The petitioner in Michaels v. Sessions is also asking that Rosenstein be substituted for Sessions, this time in a petition for certiorari to the US Supreme Court. Barry Michaels is requesting the high court review the lower court’s denial of his challenge to the constitutionality of the federal ban on possession of firearms for those convicted of felonies.

On November 11, Nancy Pelosi (House Democratic leader), Charles Schumer (Senate Democratic leader), Jerrold Nadler (ranking member, House Judiciary Committee), Dianne Feinstein (ranking member, Senate Judiciary Committee), Adam Schiff (ranking member, House Intelligence Committee), Mark Warner (vice chairman, Senate Intelligence Committee) and Elijah Cummings (ranking member, House Oversight and Government Reform Committee) sent a letter to Lee Loftus, assistant attorney general for administration and designated agency ethics officer.

In the letter, the congressional leaders raised “serious ethical considerations” requiring Whitaker’s “immediate recusal from any involvement” with the Mueller investigation. They cited Whitaker’s “history of hostile statements” toward the Mueller probe, including “televised statements suggesting that the investigation be defunded or subjected to strict limitations in scope.” The legislators wrote that Whitaker “appears to have troubling conflicts of interest that may also require his recusal.”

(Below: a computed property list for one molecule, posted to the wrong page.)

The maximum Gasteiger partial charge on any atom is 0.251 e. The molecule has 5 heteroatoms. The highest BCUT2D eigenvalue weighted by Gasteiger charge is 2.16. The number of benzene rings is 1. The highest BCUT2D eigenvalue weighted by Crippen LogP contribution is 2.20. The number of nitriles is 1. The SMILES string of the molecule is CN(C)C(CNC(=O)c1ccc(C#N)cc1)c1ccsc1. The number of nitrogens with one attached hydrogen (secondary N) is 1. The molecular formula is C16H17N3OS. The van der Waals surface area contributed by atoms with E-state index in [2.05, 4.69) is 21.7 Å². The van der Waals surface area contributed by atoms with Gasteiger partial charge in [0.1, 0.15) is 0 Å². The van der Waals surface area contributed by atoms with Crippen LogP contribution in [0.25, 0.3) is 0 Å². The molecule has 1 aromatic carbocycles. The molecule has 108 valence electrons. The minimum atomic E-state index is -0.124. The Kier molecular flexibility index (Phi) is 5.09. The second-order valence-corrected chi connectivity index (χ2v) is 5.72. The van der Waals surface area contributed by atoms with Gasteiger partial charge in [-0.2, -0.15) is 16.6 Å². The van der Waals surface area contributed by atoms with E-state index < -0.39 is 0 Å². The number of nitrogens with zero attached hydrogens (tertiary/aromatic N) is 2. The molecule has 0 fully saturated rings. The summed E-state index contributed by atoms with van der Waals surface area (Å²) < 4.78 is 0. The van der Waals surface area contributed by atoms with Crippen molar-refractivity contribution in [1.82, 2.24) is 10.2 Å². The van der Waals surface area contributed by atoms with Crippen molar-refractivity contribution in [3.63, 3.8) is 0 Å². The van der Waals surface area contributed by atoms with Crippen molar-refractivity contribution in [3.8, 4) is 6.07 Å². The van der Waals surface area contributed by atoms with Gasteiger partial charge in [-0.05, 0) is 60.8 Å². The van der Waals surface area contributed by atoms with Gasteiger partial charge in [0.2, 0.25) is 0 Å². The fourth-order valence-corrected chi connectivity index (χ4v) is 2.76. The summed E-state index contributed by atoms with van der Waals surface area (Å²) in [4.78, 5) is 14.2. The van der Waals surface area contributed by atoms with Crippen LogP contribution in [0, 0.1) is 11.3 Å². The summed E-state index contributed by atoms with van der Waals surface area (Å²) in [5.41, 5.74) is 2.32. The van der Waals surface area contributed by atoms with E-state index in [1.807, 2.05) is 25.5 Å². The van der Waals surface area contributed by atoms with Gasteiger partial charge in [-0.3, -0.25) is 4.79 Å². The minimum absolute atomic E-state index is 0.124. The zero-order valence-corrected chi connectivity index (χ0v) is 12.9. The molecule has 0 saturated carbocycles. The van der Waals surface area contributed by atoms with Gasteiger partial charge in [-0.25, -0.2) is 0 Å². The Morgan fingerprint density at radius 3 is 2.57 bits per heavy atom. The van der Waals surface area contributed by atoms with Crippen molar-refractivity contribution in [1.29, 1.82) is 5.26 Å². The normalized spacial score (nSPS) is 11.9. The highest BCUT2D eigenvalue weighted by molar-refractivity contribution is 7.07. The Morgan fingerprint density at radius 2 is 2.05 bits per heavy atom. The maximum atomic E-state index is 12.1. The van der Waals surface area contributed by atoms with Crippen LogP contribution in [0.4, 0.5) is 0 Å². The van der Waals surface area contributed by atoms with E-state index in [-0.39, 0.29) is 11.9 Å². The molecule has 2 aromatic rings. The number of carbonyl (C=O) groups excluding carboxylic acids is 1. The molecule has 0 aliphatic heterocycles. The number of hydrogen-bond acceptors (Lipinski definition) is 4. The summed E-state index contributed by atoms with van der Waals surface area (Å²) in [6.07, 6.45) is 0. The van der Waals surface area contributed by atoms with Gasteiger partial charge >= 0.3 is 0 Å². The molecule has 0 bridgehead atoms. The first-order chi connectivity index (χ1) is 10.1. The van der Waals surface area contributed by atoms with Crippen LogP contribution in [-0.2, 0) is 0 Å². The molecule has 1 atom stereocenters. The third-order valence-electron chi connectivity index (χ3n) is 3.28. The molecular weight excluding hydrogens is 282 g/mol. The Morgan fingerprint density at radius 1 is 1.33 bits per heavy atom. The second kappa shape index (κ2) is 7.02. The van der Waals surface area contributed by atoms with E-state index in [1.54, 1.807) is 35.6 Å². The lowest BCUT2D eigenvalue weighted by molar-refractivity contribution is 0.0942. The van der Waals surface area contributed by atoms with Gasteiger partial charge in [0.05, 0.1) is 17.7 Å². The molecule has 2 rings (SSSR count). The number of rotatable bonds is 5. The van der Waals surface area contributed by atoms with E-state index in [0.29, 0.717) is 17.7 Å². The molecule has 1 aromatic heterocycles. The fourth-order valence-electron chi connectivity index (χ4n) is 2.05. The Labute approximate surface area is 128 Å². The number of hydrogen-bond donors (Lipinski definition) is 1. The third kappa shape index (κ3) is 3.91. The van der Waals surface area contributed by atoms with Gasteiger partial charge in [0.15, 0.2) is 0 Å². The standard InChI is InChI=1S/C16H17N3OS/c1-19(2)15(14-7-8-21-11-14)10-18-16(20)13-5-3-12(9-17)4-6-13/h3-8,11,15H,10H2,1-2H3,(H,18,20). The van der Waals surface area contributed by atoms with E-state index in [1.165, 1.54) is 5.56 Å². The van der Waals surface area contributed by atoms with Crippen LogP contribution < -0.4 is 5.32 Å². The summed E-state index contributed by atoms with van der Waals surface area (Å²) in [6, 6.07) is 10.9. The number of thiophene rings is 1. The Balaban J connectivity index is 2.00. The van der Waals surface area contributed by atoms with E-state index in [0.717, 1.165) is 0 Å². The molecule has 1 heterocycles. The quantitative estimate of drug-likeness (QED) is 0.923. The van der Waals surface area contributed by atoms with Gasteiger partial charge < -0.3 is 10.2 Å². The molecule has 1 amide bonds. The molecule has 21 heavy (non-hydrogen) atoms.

Trump’s cynical end run around the Appointments Clause and the Attorney General Succession Act cannot stand. Whitaker’s appointment as acting attorney general must be vacated and Rosenstein named acting attorney general. It is essential that the Mueller investigation proceed unimpeded.